The New Project Management: Tools for an Age of Rapid Change, Complexity, and Other Business Realities

By J. Davidson Frame | Go to book overview

CHAPTER TEN
Estimating Realistic
Costs, Schedules, and
Specifications to Ensure
Project Success

I spent the late spring of 1989 in Beijing on a World Bank consulting assignment. This was at the time of the Tiananmen Square turmoil. I worked with two groups of project managers, one in the chemical engineering industry and the other in shipbuilding. The environment in which we carried out our sessions was a bit distracting. As we talked about managing projects, we could hear the cheers and chants of student and worker demonstrators outside.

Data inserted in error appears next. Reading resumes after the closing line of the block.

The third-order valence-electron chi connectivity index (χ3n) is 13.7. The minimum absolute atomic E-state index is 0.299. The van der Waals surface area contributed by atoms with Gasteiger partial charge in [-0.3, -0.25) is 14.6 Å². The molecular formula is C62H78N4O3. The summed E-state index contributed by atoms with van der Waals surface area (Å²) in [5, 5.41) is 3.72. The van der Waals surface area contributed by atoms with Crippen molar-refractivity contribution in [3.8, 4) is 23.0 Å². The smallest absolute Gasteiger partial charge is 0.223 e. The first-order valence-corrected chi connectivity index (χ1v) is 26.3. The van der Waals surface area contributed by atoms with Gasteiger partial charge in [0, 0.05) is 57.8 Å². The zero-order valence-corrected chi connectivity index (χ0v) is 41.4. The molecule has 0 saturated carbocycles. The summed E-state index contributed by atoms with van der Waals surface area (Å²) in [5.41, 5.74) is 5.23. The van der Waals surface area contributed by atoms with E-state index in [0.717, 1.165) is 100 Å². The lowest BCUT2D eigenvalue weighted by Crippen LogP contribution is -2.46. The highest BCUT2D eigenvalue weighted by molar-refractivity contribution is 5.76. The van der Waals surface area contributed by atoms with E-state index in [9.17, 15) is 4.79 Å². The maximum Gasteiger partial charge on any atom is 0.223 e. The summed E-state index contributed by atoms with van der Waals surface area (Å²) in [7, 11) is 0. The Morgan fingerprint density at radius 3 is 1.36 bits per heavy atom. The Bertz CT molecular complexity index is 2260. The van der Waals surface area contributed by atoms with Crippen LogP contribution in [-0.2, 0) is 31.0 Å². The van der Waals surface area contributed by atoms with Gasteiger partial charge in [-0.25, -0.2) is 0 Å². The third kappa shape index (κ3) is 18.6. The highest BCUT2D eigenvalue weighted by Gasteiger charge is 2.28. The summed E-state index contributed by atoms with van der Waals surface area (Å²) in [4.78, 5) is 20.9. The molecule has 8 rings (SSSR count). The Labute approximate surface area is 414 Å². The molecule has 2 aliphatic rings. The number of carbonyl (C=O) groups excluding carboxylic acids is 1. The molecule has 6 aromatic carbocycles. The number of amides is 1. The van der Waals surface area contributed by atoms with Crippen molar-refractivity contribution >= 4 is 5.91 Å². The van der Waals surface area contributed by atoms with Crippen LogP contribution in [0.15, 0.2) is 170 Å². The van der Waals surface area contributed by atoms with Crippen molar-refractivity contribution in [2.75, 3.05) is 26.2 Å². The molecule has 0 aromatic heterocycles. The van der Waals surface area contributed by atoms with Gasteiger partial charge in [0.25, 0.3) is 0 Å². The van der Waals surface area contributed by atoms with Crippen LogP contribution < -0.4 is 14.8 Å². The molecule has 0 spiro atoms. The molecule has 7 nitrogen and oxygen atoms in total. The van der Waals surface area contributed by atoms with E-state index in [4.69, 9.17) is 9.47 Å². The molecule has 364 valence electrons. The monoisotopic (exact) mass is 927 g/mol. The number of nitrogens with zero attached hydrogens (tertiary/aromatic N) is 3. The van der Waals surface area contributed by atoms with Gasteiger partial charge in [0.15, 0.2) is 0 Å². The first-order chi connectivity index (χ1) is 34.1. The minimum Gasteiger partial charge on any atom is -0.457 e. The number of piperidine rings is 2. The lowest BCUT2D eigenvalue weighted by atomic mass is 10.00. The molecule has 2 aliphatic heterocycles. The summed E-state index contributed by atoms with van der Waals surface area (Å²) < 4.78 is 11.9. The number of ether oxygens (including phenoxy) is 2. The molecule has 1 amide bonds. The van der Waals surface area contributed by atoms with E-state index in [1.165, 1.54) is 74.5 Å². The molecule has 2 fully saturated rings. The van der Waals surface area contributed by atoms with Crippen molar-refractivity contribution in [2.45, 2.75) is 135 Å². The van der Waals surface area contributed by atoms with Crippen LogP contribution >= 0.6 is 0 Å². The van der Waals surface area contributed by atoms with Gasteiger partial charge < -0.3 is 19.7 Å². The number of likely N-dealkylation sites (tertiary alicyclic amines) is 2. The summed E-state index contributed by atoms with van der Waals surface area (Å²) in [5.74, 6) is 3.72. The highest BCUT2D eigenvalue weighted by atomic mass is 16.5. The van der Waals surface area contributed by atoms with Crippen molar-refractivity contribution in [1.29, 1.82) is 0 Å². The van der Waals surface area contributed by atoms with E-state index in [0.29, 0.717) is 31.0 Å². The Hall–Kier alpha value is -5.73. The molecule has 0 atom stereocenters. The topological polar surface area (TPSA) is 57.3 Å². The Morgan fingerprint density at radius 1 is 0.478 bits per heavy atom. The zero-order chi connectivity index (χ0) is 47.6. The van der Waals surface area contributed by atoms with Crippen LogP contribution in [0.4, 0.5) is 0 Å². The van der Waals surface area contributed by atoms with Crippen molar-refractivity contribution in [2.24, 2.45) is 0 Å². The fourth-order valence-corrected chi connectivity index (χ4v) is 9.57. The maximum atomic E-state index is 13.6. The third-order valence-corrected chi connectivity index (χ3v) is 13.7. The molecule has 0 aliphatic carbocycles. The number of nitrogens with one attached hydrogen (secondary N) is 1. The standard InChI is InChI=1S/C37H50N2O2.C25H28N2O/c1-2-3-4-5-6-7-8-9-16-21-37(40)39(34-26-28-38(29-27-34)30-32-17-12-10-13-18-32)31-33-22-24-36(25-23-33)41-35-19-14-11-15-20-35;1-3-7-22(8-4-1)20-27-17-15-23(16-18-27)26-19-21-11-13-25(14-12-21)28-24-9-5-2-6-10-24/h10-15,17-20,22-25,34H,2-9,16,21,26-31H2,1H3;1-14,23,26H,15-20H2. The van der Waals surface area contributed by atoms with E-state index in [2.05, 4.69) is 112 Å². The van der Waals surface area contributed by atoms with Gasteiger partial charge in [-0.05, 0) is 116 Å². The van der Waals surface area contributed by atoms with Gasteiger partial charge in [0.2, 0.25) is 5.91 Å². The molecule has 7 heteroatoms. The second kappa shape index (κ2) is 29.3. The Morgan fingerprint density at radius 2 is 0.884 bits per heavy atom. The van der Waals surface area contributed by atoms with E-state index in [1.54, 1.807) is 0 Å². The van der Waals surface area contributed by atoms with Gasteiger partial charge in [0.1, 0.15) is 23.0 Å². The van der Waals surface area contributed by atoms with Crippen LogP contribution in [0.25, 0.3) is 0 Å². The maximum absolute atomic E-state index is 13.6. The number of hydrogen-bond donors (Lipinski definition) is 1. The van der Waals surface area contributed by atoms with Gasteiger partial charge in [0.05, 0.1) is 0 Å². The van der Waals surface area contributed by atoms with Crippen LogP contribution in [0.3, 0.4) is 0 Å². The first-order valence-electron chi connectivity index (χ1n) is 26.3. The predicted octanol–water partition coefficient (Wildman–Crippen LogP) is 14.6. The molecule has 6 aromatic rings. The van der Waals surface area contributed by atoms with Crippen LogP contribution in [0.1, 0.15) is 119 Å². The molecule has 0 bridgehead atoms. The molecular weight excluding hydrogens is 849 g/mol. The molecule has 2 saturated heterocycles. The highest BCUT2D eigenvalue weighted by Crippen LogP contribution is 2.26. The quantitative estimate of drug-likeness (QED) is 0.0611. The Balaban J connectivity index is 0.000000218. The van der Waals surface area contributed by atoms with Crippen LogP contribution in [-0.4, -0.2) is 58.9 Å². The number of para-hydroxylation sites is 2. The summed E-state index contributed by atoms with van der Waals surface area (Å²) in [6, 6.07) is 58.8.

“What do you find to be the single greatest problem of project management in your jobs?” I asked my students.

They answered with amazing consistency. “If we are to get support for our projects, ” they said, “we must state that we can do the project for nearly nothing. Once the project is authorized, we spend all of our time scrambling for resources.”

This problem is certainly not unique to China. In organization after organization, I hear the same refrain: “We are committed to doing the job with insufficient resources.” Having worked with many project managers in a large number of organizations, I have reached the conclusion that the great majority of projects being carried out today are underresourced by 20 to 30 percent. What is particularly bothersome

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